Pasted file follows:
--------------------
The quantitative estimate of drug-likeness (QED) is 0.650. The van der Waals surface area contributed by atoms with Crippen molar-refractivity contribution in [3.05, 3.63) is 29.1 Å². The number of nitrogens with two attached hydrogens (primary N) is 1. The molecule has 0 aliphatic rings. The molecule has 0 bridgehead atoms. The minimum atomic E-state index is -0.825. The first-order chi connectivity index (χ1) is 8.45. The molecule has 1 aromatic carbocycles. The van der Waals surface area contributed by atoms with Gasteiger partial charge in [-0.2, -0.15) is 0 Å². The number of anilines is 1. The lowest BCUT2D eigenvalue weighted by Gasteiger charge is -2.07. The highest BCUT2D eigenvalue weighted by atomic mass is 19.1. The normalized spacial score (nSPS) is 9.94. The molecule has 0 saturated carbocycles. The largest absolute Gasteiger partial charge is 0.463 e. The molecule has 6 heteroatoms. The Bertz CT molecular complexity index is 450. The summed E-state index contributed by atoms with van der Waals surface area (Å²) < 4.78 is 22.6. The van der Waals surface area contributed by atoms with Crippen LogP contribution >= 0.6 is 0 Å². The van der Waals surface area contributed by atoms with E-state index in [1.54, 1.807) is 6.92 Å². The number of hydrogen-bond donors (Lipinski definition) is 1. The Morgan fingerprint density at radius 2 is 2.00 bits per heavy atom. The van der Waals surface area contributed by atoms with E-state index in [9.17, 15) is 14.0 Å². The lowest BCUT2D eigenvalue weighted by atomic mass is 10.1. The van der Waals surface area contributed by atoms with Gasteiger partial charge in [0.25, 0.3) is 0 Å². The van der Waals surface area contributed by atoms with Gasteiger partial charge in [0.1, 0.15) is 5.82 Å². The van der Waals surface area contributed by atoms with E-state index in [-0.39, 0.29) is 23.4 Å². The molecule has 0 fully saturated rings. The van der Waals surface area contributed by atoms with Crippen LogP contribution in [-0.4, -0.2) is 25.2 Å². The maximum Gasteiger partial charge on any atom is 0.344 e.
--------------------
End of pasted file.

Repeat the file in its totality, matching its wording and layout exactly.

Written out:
The quantitative estimate of drug-likeness (QED) is 0.650. The van der Waals surface area contributed by atoms with Crippen molar-refractivity contribution in [3.05, 3.63) is 29.1 Å². The number of nitrogens with two attached hydrogens (primary N) is 1. The molecule has 0 aliphatic rings. The molecule has 0 bridgehead atoms. The minimum atomic E-state index is -0.825. The first-order chi connectivity index (χ1) is 8.45. The molecule has 1 aromatic carbocycles. The van der Waals surface area contributed by atoms with Gasteiger partial charge in [-0.2, -0.15) is 0 Å². The number of anilines is 1. The lowest BCUT2D eigenvalue weighted by Gasteiger charge is -2.07. The highest BCUT2D eigenvalue weighted by atomic mass is 19.1. The normalized spacial score (nSPS) is 9.94. The molecule has 0 saturated carbocycles. The largest absolute Gasteiger partial charge is 0.463 e. The molecule has 6 heteroatoms. The Bertz CT molecular complexity index is 450. The summed E-state index contributed by atoms with van der Waals surface area (Å²) < 4.78 is 22.6. The van der Waals surface area contributed by atoms with Crippen LogP contribution >= 0.6 is 0 Å². The van der Waals surface area contributed by atoms with E-state index in [1.54, 1.807) is 6.92 Å². The number of hydrogen-bond donors (Lipinski definition) is 1. The Morgan fingerprint density at radius 2 is 2.00 bits per heavy atom. The van der Waals surface area contributed by atoms with E-state index in [9.17, 15) is 14.0 Å². The lowest BCUT2D eigenvalue weighted by atomic mass is 10.1. The van der Waals surface area contributed by atoms with Gasteiger partial charge in [0.25, 0.3) is 0 Å². The van der Waals surface area contributed by atoms with Gasteiger partial charge in [0.1, 0.15) is 5.82 Å². The van der Waals surface area contributed by atoms with E-state index in [-0.39, 0.29) is 23.4 Å². The molecule has 0 fully saturated rings. The van der Waals surface area contributed by atoms with Crippen LogP contribution in [-0.4, -0.2) is 25.2 Å². The maximum Gasteiger partial charge on any atom is 0.344 e.